Current gcc warnings on ia64, hppa and sparc

Russ Allbery rra at stanford.edu
Sat Jun 29 22:08:17 UTC 2013


Julien ÉLIE <julien at trigofacile.com> writes:

> network.c: In function 'network_sockaddr_sprint':
> network.c:648: warning: cast increases required alignment of target type
> network.c:662: warning: cast increases required alignment of target type
> network.c: In function 'network_sockaddr_equal':
> network.c:680: warning: cast increases required alignment of target type
> network.c:681: warning: cast increases required alignment of target type
> network.c:684: warning: cast increases required alignment of target type
> network.c:685: warning: cast increases required alignment of target type
> network.c:692: warning: cast increases required alignment of target type
> network.c:693: warning: cast increases required alignment of target type
> network.c: In function 'network_sockaddr_port':
> network.c:729: warning: cast increases required alignment of target type
> network.c:736: warning: cast increases required alignment of target type

These are all harmless.  The complier just doesn't have enough information
to know that they're safe.  They're all cases where the function takes a
generic struct sockaddr, checks sa_family, and based on the results, casts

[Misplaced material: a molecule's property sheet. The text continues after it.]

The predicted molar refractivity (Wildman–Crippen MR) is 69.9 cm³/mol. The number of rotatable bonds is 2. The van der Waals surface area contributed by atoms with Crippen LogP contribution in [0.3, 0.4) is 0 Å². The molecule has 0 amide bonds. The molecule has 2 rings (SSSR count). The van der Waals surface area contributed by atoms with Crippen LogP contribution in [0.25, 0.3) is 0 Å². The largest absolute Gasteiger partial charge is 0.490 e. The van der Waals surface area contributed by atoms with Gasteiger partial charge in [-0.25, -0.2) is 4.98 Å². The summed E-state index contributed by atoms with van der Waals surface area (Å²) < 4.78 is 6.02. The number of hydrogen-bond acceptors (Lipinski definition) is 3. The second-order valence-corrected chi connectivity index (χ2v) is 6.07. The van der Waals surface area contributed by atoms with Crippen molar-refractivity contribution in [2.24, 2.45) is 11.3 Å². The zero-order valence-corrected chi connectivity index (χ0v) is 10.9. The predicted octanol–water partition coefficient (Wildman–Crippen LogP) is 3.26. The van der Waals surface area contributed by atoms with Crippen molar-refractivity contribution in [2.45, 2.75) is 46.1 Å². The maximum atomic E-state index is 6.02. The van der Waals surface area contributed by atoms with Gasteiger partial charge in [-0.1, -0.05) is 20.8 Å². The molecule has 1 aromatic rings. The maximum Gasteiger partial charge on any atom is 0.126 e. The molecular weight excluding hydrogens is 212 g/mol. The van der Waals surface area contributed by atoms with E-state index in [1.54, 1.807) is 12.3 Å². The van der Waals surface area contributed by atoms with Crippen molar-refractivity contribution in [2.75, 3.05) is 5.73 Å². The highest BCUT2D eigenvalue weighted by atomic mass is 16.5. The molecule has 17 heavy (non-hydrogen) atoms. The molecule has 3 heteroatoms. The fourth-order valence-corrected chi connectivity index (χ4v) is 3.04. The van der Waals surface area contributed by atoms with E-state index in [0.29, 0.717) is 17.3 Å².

the pointer to either struct sockaddr_in or struct sockaddr_in6.  This is
guaranteed to be safe provided that the original structure was actually a
sockaddr_in or sockaddr_in6, matching its sa_family, and if that isn't
true, the caller has violated the socket API contract.

In the current rra-c-util, I've added (const void *) casts before the
final casts for all of those assignments to try to suppress the warnings,
as in:

        sin6 = (const struct sockaddr_in6 *) (const void *) addr;

in network_sockaddr_sprint.  However, I don't know if that actually worked
since I don't have a system that issues this warning on which I can easily
test.

(Unfortunately, it's not trivial to just resynchronize from rra-c-util for
this file because the INN version also has the innbind machinery.  For
easier synchronization, that should be moved into another INN-specific
wrapper that calls into the generic code.)

> Test suite
> ----------

> ../lib/getaddrinfo.c: In function 'gai_addrinfo_new':
> ../lib/getaddrinfo.c:204: warning: cast increases required alignment of target type
> ../lib/getaddrinfo.c:205: warning: cast increases required alignment of target type
> ../lib/getaddrinfo.c:206: warning: cast increases required alignment of target type
> ../lib/getaddrinfo.c:207: warning: cast increases required alignment of target type

Same problem here, although the current rra-c-util hasn't tried to solve
it.  However, this could be fixed through some restructuring of the code
so that it allocates the struct sockaddr_in separately and assigns
directly to it, and then stores the pointer in the ai->ai_addr struct
member instead of using casts.  If I get a chance, I'll rewrite it that
way, since it makes the code somewhat more straightforward.

> lib/getaddrinfo-t.c: In function 'main':
> lib/getaddrinfo-t.c:74: warning: cast increases required alignment of target type
> lib/getaddrinfo-t.c:84: warning: cast increases required alignment of target type
> lib/getaddrinfo-t.c:97: warning: cast increases required alignment of target type